Let’s get cooking!

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Santa was good to me over the recent holiday season, filling my stocking with three cookbooks and a set of chef’s knives. I got Mastering the Art of French Cooking, by Julia Child (and don’t forget Louisette Bertholle and Simone Beck); Diners, Drive-ins and Dives, by Guy Fieri of the popular Food Network show of the same name; and Maze, recipes from a Gordon Ramsay restaurant by the same name, with recipes by chef Jason Atherton.

I told you in early December I was going to try a batch of Ragoût de boulettes for Christmas, and I did. Made a test batch in the middle of the month and then another batch for Christmas Eve. The family was impressed. I even had a Ragoût de boulettes cook-off (of sorts) with my friend Pat Finucan, who also made his first batch ever over the holidays. The result: a tie!

Back to the cookbooks, now, where I have started working on Mastering the Art of French Cooking. To date, I have made a Sauce Béarnaise, roast chicken à la Mastering the Art, and a type of pesto that you add to soup for lots of flavour.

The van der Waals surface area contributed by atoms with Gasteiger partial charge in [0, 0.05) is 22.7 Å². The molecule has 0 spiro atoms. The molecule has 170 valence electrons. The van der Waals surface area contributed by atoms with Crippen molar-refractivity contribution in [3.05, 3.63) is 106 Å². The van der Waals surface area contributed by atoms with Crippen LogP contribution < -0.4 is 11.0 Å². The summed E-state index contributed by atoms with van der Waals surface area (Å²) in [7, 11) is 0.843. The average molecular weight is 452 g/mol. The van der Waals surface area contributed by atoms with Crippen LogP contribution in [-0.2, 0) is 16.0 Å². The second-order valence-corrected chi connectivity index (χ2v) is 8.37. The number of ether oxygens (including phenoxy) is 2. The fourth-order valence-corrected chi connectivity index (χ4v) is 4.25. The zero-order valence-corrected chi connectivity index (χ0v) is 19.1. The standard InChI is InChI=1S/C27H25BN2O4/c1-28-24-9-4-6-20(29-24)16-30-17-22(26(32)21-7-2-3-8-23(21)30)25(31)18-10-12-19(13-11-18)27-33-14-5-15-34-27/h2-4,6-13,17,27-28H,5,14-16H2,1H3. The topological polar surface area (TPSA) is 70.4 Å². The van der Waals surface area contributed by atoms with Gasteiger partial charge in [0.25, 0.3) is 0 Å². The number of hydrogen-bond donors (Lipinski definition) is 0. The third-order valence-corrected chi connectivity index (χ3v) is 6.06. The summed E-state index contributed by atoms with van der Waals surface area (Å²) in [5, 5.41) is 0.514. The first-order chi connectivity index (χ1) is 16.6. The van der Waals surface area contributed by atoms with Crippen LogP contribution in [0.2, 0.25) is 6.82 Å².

Let me tell you how I made a pot of soup last week with the “pesto” from Mastering the Art.

First I made two quarts of broth with some frozen leftover turkey; pork bones; leftover mashed potatoes to give the broth body; an onion, halved, skin left on; a couple of cloves of garlic, skins left on; and celery, carrots, cabbage (cleaned out the vegetable crisper), bay leaf, a few sprigs of thyme, salt and pepper.

When the broth was ready, I strained it into another soup pot, and chopped up the turkey and returned it to the broth. I added half a can of romano beans, drained and rinsed, and 2/3 cup cooked soup shells, brought the soup back to a boil, and then simmered it while I made the pesto.

To make the pesto, place 2 cloves crushed garlic, 2 tablespoons tomato paste, 3/4 tablespoon dried basil, and 1/4 cup grated parmesan or romano cheese into a medium size bowl. With a wooden spoon, blend to a paste; then a few drops at a time, beat in 1/4 cup olive. Add a cup of hot soup broth to the paste and mix well; then add the paste to the soup pot and stir in. Cover and let sit for awhile; serve with crusty bread and extra grated cheese. Tastes even better the next day.

Now, let’s get cooking!


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